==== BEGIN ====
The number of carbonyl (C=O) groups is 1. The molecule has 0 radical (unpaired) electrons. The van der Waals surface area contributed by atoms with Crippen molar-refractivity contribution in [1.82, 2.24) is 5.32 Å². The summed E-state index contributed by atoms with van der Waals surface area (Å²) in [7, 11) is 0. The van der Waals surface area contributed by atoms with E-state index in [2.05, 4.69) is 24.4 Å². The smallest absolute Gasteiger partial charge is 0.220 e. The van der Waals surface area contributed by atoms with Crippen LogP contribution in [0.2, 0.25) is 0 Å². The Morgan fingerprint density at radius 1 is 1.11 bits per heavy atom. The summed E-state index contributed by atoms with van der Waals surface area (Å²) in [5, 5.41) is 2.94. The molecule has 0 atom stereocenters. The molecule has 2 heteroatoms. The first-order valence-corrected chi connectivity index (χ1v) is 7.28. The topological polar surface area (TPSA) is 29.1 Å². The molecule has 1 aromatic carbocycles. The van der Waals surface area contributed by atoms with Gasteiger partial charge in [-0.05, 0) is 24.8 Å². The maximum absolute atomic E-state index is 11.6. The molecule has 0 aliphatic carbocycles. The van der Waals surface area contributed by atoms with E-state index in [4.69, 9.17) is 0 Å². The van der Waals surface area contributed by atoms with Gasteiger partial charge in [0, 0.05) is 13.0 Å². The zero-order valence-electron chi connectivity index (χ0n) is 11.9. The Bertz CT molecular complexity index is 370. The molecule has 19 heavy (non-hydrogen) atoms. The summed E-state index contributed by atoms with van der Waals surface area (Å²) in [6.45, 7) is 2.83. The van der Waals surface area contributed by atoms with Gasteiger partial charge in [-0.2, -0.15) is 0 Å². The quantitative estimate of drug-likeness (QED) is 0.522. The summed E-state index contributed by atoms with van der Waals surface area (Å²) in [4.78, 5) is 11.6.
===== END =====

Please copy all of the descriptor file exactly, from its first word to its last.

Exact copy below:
The number of carbonyl (C=O) groups is 1. The molecule has 0 radical (unpaired) electrons. The van der Waals surface area contributed by atoms with Crippen molar-refractivity contribution in [1.82, 2.24) is 5.32 Å². The summed E-state index contributed by atoms with van der Waals surface area (Å²) in [7, 11) is 0. The van der Waals surface area contributed by atoms with E-state index in [2.05, 4.69) is 24.4 Å². The smallest absolute Gasteiger partial charge is 0.220 e. The van der Waals surface area contributed by atoms with Crippen LogP contribution in [0.2, 0.25) is 0 Å². The Morgan fingerprint density at radius 1 is 1.11 bits per heavy atom. The summed E-state index contributed by atoms with van der Waals surface area (Å²) in [5, 5.41) is 2.94. The molecule has 0 atom stereocenters. The molecule has 2 heteroatoms. The first-order valence-corrected chi connectivity index (χ1v) is 7.28. The topological polar surface area (TPSA) is 29.1 Å². The molecule has 1 aromatic carbocycles. The van der Waals surface area contributed by atoms with Gasteiger partial charge in [-0.05, 0) is 24.8 Å². The maximum absolute atomic E-state index is 11.6. The molecule has 0 aliphatic carbocycles. The van der Waals surface area contributed by atoms with E-state index in [4.69, 9.17) is 0 Å². The van der Waals surface area contributed by atoms with Gasteiger partial charge in [0, 0.05) is 13.0 Å². The zero-order valence-electron chi connectivity index (χ0n) is 11.9. The Bertz CT molecular complexity index is 370. The molecule has 19 heavy (non-hydrogen) atoms. The summed E-state index contributed by atoms with van der Waals surface area (Å²) in [6.45, 7) is 2.83. The van der Waals surface area contributed by atoms with Gasteiger partial charge in [-0.2, -0.15) is 0 Å². The quantitative estimate of drug-likeness (QED) is 0.522. The summed E-state index contributed by atoms with van der Waals surface area (Å²) in [4.78, 5) is 11.6.